A provocative collection of African-American cultural history.
Noted music producer and scholar Pat Thomas spent five years in Oakland, CA researching Listen, Whitey! The Sounds of Black Power 1965-1975
. While befriending members of the Black Panther Party, Thomas discovered rare recordings of speeches, interviews, and music by noted activists Huey Newton, Bobby Seale, Eldridge Cleaver, Elaine Brown, The Lumpen and many others that form the framework of this definitive retrospective. Listen, Whitey!
also chronicles the forgotten history of Motown Records.
From 1970 to 1973, Motown’s Black Power subsidiary label, Black Forum, released politically charged albums by Stokely Carmichael, Amiri Baraka, Langston Hughes, Bill Cosby & Ossie Davis, and many others, all represented. Also explored are the musical connections between Bob Dylan, John Lennon, Graham Nash, the Partridge Family (!?!) and the Black Power movement. Obscure recordings produced by SNCC, Ron Karenga’s US, the Tribe and other African-American sociopolitical organizations of the late 1960s and early ’70s are examined along with the Isley Brothers, Nina Simone, Archie Shepp, Art Ensemble of Chicago, Clifford Thornton, Watts Prophets, Last Poets, Gene McDaniels, Roland Kirk, Horace Silver, Angela Davis, H. Rap Brown, Stanley Crouch, and others that spoke out against oppression.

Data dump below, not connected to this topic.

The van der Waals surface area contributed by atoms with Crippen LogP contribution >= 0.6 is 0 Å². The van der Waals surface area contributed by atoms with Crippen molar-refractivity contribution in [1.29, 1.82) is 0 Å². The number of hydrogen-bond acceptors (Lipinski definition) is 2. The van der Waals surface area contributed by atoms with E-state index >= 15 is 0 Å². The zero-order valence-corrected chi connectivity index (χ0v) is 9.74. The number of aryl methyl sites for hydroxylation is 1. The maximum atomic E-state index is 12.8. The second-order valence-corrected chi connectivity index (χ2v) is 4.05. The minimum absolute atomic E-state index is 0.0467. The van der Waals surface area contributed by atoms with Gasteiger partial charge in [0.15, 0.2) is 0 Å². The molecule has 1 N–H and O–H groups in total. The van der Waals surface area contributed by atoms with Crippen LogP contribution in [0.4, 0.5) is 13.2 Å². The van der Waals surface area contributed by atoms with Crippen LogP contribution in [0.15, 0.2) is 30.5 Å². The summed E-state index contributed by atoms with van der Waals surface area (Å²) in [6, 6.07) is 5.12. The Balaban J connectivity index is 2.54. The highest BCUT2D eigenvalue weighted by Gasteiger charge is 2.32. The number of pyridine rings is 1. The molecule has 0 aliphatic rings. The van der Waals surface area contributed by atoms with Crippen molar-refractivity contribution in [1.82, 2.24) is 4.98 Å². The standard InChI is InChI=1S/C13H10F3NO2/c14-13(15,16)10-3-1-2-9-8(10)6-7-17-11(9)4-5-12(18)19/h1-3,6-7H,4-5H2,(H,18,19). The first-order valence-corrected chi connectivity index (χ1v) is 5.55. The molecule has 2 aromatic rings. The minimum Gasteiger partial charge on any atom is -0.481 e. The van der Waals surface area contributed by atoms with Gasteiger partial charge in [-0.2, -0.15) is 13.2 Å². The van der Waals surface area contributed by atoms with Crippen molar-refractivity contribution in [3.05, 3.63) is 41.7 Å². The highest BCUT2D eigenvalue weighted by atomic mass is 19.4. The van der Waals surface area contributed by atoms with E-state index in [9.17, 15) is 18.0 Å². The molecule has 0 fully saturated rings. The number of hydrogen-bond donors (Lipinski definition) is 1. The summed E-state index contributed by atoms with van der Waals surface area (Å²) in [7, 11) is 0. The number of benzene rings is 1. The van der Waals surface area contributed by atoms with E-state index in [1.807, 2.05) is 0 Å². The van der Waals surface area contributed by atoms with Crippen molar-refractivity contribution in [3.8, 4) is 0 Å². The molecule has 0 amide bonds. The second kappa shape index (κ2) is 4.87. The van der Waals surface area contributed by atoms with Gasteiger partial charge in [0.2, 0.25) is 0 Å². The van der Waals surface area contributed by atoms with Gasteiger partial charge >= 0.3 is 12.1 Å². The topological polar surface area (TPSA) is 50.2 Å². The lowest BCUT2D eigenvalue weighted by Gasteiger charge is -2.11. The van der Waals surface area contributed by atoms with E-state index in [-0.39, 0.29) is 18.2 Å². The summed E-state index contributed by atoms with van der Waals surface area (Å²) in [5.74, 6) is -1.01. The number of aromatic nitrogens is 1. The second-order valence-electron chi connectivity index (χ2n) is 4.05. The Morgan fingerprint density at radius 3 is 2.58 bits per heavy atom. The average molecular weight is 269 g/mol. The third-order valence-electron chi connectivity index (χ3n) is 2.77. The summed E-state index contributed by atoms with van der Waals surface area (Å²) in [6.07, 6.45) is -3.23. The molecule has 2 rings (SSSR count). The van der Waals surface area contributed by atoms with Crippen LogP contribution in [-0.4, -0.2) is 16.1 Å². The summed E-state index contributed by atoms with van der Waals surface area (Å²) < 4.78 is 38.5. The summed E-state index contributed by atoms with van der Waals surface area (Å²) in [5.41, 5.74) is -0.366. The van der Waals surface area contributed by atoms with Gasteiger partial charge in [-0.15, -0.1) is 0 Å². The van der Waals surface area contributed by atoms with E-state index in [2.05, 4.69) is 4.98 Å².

Other sections focus on Black Consciousness poetry (from the likes of Jayne Cortez, wife of Ornette Coleman), inspired religious recordings that infused god and Black Nationalism, obscure regional and privately pressed Black Power 7-inch soul singles from across America. 90,000 words of text are accompanied by over 250 large sized, full-color reproductions of album covers and 45 rpm singles ― most of which readers will have never seen before. 224 black-and-white illustrations